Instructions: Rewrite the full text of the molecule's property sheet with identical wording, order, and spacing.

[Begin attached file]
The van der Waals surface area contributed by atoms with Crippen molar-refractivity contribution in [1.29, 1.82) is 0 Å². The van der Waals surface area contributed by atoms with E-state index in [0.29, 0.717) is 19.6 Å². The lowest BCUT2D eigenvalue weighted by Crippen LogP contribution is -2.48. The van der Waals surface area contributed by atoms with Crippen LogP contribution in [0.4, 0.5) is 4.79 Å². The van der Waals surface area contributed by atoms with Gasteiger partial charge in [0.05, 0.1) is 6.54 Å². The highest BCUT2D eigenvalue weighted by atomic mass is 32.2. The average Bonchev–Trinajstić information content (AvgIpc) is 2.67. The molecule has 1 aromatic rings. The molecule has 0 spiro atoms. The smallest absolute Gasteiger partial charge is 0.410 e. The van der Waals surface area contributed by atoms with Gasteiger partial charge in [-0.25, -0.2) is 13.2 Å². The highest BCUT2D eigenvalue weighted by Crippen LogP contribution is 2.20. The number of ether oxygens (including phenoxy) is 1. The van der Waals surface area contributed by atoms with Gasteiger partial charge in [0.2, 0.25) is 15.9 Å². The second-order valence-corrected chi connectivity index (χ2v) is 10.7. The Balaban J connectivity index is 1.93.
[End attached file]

The van der Waals surface area contributed by atoms with Crippen molar-refractivity contribution in [1.29, 1.82) is 0 Å². The van der Waals surface area contributed by atoms with E-state index in [0.29, 0.717) is 19.6 Å². The lowest BCUT2D eigenvalue weighted by Crippen LogP contribution is -2.48. The van der Waals surface area contributed by atoms with Crippen LogP contribution in [0.4, 0.5) is 4.79 Å². The van der Waals surface area contributed by atoms with Gasteiger partial charge in [0.05, 0.1) is 6.54 Å². The highest BCUT2D eigenvalue weighted by atomic mass is 32.2. The average Bonchev–Trinajstić information content (AvgIpc) is 2.67. The molecule has 1 aromatic rings. The molecule has 0 spiro atoms. The smallest absolute Gasteiger partial charge is 0.410 e. The van der Waals surface area contributed by atoms with Gasteiger partial charge in [-0.25, -0.2) is 13.2 Å². The highest BCUT2D eigenvalue weighted by Crippen LogP contribution is 2.20. The number of ether oxygens (including phenoxy) is 1. The van der Waals surface area contributed by atoms with Gasteiger partial charge in [0.2, 0.25) is 15.9 Å². The second-order valence-corrected chi connectivity index (χ2v) is 10.7. The Balaban J connectivity index is 1.93.